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Old 08-08-2012, 05:26 PM
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Default When All Else Fails - Bench It

Let's start by looking at the mobo, is it installed in the case? If so make sure all mounting holes that can be used are used (normally six to nine) and have a standoff and screw used, no screwing directly to the case, need a standoff in each, otherwise mobo can short and cause problems (and when you reinstall, make sure the screws are good and snug, don't overly tighten, can crack the mobo.. Since a short is a possibility, lets pull the mobo and place it on a non-conductive surface, preferably on the cardboard, wood, newspaper, etc.

Check the CPU Cooler, in particular third party coolers and make sure no metal parts are touching metal mobo components like resistors, chipset covers etc. Remove the cooler and if you have the stock cooler get it handy. Then examine the mobo itself, looking particularly for scratches, scorches/burn marks, cut traces, swollen/leaking capacitors or loose components (chips, etc). Pull the CPU and make sure it’s aligned correctly and the notches lined up. Look for thermal compound that may have seeped to the bottom of the CPU. Check the socket and make sure there is no debris/thermal compound/dust or bent/broken pins and clean off the compound from the CPU and cooler, don't want to reuse old, (isopropyl (rubbing) alcohol works well).

Disconnect any cables for SATA, USB, etc. Just down to the bare mobo. If all looks good reinstall the CPU and attach the CPU cooler (carefully, don't want to overtighten the cooler, which can bend pins in the socket. Next, you should have two power cables going from PSU (Power Supply Unit) to the mobo, a large 20/24 (24 is more common on newer mobos) PIN connector and an 4 or 8 (8 is more common on newer mobos) PIN CPU power cable (and make sure this is the CPU Power connector cable and not a PCI-E connector for a video card - check the connector, I've seen where many have forced a PCI-E connector to the CPU power socket, and ensure it’s installed correctly in the proper orientation (each of these connectors generally always has a clip type protrusion on one side, when inserted it should lock down over the protruding lip that is only on one side or the female connection point on the mobo.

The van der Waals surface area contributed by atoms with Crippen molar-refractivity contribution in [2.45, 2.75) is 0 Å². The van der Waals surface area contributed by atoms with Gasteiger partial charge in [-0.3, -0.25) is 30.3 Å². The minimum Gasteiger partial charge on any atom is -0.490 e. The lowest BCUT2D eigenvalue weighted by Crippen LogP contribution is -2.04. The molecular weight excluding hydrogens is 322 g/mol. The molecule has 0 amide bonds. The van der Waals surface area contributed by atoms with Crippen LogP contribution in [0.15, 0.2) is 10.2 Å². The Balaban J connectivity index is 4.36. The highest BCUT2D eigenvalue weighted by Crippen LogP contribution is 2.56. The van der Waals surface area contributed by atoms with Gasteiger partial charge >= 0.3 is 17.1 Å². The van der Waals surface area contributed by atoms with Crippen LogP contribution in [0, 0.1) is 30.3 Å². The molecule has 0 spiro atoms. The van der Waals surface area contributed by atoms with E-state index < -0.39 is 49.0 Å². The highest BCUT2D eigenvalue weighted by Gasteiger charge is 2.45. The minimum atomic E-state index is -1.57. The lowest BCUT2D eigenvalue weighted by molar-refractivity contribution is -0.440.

Add the GPU (graphics/video card) and if power cables are required from the PSU attach it/them (these generally are the same as the mobo power cables with a clip on the male cable from the PSU and a lip on the connections of the GPU card. . Cable it to a monitor and power on the monitor. Pull the CMOS battery (looks like a silver coin) out of the mobo, wait about 15 seconds and reinstall. Before installing any sticks, go ahead and try and power it up, fans should spin and if an on board speaker is there it should beep to let you know it’s trying to start but there is no RAM installed.

If that goes well, shut down and firmly install 1 stick of DRAM in slot 1, by that I mean by pressing it in the clip or clips on the side of the stick should lock in by themselves, you shouldn't have to click them closed by hand. Plug in PSU power cable and power up. If nothing at this point, may have a bad PSU, CPU or GPU. If another PSU is available or if you can borrow one, try that, no joy try same with GPU or try using on-board video if available. Still no joy, try a different stick of DRAM.